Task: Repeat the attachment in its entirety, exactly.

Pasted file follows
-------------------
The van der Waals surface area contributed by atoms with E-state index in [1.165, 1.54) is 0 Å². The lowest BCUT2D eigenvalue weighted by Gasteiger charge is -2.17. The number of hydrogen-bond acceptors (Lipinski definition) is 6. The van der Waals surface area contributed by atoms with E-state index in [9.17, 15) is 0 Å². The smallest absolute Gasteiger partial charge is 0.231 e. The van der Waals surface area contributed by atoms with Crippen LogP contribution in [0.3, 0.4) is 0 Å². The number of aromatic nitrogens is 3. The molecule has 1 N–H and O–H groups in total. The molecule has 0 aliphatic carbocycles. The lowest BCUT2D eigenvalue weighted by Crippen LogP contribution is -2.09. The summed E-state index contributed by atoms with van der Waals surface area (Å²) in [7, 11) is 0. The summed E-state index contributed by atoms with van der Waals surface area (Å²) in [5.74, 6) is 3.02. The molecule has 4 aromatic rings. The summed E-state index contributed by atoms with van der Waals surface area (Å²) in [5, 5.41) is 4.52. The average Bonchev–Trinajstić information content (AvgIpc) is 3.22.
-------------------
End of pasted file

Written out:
The van der Waals surface area contributed by atoms with E-state index in [1.165, 1.54) is 0 Å². The lowest BCUT2D eigenvalue weighted by Gasteiger charge is -2.17. The number of hydrogen-bond acceptors (Lipinski definition) is 6. The van der Waals surface area contributed by atoms with E-state index in [9.17, 15) is 0 Å². The smallest absolute Gasteiger partial charge is 0.231 e. The van der Waals surface area contributed by atoms with Crippen LogP contribution in [0.3, 0.4) is 0 Å². The number of aromatic nitrogens is 3. The molecule has 1 N–H and O–H groups in total. The molecule has 0 aliphatic carbocycles. The lowest BCUT2D eigenvalue weighted by Crippen LogP contribution is -2.09. The summed E-state index contributed by atoms with van der Waals surface area (Å²) in [7, 11) is 0. The summed E-state index contributed by atoms with van der Waals surface area (Å²) in [5.74, 6) is 3.02. The molecule has 4 aromatic rings. The summed E-state index contributed by atoms with van der Waals surface area (Å²) in [5, 5.41) is 4.52. The average Bonchev–Trinajstić information content (AvgIpc) is 3.22.